Focus on the Family denies the existence of former ex-gays ‚Äî a growing movement of hundreds of people who have discovered through personal experience that ex-gay activists’ claims are not only false, but toxic to families and communities.

Former ex-gays gathered this weekend in Memphis, Tenn., at the same time as Focus’ ex-gay roadshow, Love Won Out, which appeals to antigay pastors and parents of gay persons with sales pitches for ex-gay propaganda and political appeals to deny equality to gay couples.

According to Peterson Toscano, a survivor of Exodus International’s flagship live-in program Love In Action: “They [Focus on the Family] basically tell parents of lesbian and gay kids that it’s bad to be gay, and they give testimonies about how awful people’s lives were while they were gay. They say they can change and save you.”

In promoting its roadshow, Focus on the Family on Feb. 20 described former ex-gays (who were to come from as far away as California and Connecticut) as “local activists” who advocate “a revisionist view of the Bible.” Focus concealed the central fact that the “activists” included former ex-gays.

Love In Action has similarly shielded its participants from survivors and allies who have held vigils nearby. Jacob Wilson, now 22, was an ex-gay participant in LIA in 2005. According to the Memphis Commercial-Appeal:

After Wilson left LIA, he found out what the protesters had wanted him to know.

“These people weren’t doing it to be activists, they were doing it to show that we weren’t alone, that we were loved … It crushes me that that message was cut from us.”

In its press release, Focus on the Family claims to defend religious orthodoxy, but a gay Orthodox Christian has meticulously documented, point-by-point, how the ex-gay movement’ statements of belief distort the Bible and corrupt Christian values.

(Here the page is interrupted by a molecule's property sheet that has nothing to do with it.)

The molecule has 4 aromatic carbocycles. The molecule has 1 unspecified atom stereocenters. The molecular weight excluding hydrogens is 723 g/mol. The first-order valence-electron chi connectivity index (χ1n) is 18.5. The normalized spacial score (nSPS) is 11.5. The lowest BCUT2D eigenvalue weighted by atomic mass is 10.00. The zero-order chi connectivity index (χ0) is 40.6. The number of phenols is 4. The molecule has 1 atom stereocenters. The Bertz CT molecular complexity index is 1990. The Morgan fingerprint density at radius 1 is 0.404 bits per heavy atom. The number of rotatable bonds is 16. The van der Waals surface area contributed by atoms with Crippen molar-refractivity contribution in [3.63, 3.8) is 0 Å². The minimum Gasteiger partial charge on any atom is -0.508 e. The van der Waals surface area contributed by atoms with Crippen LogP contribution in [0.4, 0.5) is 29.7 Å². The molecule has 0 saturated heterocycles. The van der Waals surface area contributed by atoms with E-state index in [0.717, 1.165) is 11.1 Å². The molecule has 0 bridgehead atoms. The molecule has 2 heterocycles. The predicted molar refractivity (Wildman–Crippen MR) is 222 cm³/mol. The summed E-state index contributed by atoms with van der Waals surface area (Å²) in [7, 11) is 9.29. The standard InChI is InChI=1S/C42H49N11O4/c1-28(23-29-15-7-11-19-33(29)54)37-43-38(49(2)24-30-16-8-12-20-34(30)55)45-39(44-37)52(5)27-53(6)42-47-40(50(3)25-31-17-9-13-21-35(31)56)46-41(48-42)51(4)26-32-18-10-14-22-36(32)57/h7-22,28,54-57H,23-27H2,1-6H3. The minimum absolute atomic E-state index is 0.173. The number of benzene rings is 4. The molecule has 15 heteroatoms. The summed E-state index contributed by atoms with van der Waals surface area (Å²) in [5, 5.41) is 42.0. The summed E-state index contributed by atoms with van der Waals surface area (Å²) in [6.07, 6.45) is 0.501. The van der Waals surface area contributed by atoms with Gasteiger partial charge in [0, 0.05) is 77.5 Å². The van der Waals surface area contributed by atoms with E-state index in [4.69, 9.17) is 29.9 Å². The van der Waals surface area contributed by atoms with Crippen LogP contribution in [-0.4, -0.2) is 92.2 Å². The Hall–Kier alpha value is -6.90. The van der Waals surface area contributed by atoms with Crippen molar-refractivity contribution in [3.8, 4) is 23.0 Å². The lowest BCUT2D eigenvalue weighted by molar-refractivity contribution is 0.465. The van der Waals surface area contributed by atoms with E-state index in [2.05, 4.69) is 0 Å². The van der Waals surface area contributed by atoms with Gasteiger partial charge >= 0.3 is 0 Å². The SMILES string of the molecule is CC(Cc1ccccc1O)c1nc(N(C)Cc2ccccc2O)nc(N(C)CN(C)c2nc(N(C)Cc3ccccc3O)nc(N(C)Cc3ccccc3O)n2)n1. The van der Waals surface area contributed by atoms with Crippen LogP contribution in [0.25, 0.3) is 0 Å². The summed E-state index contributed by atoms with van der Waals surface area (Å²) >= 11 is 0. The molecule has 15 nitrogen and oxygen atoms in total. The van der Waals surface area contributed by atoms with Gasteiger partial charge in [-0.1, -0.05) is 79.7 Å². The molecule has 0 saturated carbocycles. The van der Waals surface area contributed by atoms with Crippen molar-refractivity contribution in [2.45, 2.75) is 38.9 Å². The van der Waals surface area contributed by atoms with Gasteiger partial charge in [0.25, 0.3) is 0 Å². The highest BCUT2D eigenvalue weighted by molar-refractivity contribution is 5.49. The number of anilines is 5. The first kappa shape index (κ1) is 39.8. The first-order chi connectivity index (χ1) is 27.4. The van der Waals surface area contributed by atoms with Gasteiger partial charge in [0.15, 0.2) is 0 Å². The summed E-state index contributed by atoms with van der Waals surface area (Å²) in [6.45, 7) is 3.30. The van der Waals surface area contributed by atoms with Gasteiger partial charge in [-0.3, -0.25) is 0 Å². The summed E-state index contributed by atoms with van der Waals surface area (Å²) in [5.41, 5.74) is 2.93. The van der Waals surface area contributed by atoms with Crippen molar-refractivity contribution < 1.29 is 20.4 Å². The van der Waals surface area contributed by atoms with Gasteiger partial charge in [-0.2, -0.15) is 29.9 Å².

Stanton-Yarhouse book coverBeyond its religious posturing, Focus on the Family’ press release also distorts a 2007 study by pro-exgay advocates Stanton Jones and Mark Yarhouse. The study, titled “Ex-gays?: A Longitudinal Study of Religiously Mediated Change in Sexual Orientation,” was designed to conform to its intended outcome: It purposely excluded former ex-gays from the sample data; relied upon vague, subjective claims rather than objective measurements of participants’ sexual orientation; and admitted that ex-gays who claim successful “change” have merely resorted to celibacy and relabeled their homosexual attraction with this euphemism: “not-uncomplicated heterosexual adjustment.” Independent analysis has found the Jones-Yarhouse study to be seriously — perhaps deliberately — flawed.

Exodus and Focus on the Family damage individuals and families, and do nothing to redeem the suffering they cause. Former ex-gays gather to support one another and warn others.

“There’s a lot of psychological, emotional, and spiritual damage [in ex-gay survivors], and there’s a need to unpack what we’ve done to ourselves and let other people do to us,” Toscano told the Memphis Flyer. “Those people speaking at ‘Love Won Out,’ who say they are happy, healthy, and successful as ex-gay, are the very rare exceptions.”